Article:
organically grown in Queensland, Australia. Processed with no more than 40oC heat.
Cautions please be aware that herbs, although natural can interact with certain medications, and that they may be ill advised to use under certain health conditions. Please consult a qualified health practitioner for cautions pertinent to you.
No therapeutic claim is made or intended for this product. Information is for educational purposes only.
Further interesting reading...
One of the most easily recognizable spices used in middle eastern cuisine, turmeric (curcumas longa) has a slightly bitter, warm taste. A close relation to ginger, the turmeric shrub is primarily cultivated in southeast Asia and parts of Africa.
It is often used as part of food seasonings for spicy curries and pungent mustards.
Like other strong organic spices, turmeric is typically used in a ground form for culinary purposes.
Although turmeric has a particularly distinctive flavor, it does diminish over time.
To insure the most robust taste from this organic seasoning, it is a good idea to purchase enough for use rather than long-term storage.
Use an airtight container kept away from direct sunlight to maximize the lifespan of turmeric's potency.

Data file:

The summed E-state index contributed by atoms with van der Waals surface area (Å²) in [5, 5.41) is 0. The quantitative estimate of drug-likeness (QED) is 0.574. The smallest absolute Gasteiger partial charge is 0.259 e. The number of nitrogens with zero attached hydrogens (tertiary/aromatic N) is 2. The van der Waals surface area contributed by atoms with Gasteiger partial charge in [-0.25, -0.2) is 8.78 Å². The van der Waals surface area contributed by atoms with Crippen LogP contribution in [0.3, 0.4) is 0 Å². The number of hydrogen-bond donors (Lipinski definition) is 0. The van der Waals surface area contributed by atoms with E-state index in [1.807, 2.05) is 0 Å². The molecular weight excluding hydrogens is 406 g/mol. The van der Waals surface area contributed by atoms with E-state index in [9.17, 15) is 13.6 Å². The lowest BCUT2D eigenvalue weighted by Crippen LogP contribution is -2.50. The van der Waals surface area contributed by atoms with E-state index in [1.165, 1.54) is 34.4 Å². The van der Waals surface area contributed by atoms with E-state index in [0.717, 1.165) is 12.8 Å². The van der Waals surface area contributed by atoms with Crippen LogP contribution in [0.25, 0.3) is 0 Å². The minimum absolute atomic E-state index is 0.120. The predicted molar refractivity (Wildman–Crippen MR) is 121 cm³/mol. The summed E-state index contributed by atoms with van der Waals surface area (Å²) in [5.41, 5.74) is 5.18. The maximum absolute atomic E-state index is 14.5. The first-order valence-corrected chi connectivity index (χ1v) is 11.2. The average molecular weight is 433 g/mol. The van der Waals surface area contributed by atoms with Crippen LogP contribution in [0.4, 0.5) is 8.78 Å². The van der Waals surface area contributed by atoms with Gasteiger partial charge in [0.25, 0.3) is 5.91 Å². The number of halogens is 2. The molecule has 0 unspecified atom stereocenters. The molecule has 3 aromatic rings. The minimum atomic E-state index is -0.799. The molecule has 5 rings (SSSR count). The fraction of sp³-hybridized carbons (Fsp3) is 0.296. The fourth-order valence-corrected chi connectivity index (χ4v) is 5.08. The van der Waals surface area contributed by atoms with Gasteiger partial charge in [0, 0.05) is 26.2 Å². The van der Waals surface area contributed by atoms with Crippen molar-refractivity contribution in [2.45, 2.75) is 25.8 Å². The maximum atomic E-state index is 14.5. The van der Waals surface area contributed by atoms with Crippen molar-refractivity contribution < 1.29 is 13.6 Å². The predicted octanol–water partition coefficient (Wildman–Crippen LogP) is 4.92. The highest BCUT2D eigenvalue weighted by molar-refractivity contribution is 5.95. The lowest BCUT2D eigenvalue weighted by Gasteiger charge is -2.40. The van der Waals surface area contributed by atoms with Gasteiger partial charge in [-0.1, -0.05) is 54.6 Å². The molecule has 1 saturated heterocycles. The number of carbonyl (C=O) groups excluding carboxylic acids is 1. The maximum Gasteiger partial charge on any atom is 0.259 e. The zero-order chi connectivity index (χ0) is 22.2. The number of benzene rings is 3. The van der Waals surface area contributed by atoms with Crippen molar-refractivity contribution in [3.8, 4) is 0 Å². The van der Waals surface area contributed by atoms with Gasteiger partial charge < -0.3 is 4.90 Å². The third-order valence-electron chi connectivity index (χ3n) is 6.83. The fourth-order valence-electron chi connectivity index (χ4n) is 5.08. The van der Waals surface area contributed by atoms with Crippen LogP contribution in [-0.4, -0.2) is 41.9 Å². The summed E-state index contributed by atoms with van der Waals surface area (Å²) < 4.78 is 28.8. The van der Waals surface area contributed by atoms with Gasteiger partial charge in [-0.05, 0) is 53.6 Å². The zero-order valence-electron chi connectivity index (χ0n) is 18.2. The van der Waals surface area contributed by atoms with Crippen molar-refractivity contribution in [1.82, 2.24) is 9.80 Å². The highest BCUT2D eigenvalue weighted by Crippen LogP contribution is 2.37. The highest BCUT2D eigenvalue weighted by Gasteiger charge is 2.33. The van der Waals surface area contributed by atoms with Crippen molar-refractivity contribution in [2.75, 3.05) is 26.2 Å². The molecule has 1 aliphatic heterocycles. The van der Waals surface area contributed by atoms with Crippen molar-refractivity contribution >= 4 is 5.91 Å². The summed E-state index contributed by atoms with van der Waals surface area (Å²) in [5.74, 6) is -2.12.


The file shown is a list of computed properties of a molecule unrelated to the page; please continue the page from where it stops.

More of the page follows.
Turmeric is more than a popular organic seasoning, however, it's distinctive orange-yellow color has made it useful in fabric dyes.
In addition, turmeric is considered part of the family of medicinal herbs used through the centuries by in traditional as well as Chinese medicines.
Traditional belief holds that turmeric may aid digestive and liver function, as well as relieve pain from arthritis and menstruation.
Modern alternative medicine believes curcumas longa may be beneficial in the treatment of cancer.
When used for medicinal purposes, the underground stems are dried and ingested as a powder, capsules, teas or an extract.
Tumeric is a mild aromatic stimulant. It was once a cure for jaundice. Its chief use is in the manufacture of curry powders. It is also used as an adulterant of mustard and a substitute for it and forms one of the ingredients of many cattle condiments.
Tincture of Turmeric is used as a colouring agent, but the odour is fugitive. It dyes a rich yellow.
Turmeric paper is prepared by soaking unglazed white paper in the tincture and then drying. Used as a test for alkaloids and boric acid.